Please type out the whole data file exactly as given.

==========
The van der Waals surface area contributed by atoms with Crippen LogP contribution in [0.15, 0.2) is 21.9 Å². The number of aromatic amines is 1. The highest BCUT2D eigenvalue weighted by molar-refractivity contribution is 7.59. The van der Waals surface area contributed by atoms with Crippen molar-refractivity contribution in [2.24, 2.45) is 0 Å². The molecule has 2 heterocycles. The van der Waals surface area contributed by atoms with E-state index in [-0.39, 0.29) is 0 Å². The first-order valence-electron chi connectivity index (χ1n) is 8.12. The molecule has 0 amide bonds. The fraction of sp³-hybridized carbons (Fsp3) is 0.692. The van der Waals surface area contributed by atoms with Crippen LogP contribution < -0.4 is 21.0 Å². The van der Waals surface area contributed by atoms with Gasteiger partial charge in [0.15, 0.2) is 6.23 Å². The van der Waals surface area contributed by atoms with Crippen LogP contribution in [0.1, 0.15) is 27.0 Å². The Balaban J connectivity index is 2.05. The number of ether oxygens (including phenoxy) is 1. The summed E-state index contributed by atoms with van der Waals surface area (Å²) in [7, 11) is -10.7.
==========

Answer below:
The van der Waals surface area contributed by atoms with Crippen LogP contribution in [0.15, 0.2) is 21.9 Å². The number of aromatic amines is 1. The highest BCUT2D eigenvalue weighted by molar-refractivity contribution is 7.59. The van der Waals surface area contributed by atoms with Crippen molar-refractivity contribution in [2.24, 2.45) is 0 Å². The molecule has 2 heterocycles. The van der Waals surface area contributed by atoms with E-state index in [-0.39, 0.29) is 0 Å². The first-order valence-electron chi connectivity index (χ1n) is 8.12. The molecule has 0 amide bonds. The fraction of sp³-hybridized carbons (Fsp3) is 0.692. The van der Waals surface area contributed by atoms with Crippen LogP contribution < -0.4 is 21.0 Å². The van der Waals surface area contributed by atoms with Gasteiger partial charge in [0.15, 0.2) is 6.23 Å². The van der Waals surface area contributed by atoms with Crippen LogP contribution in [0.1, 0.15) is 27.0 Å². The Balaban J connectivity index is 2.05. The number of ether oxygens (including phenoxy) is 1. The summed E-state index contributed by atoms with van der Waals surface area (Å²) in [7, 11) is -10.7.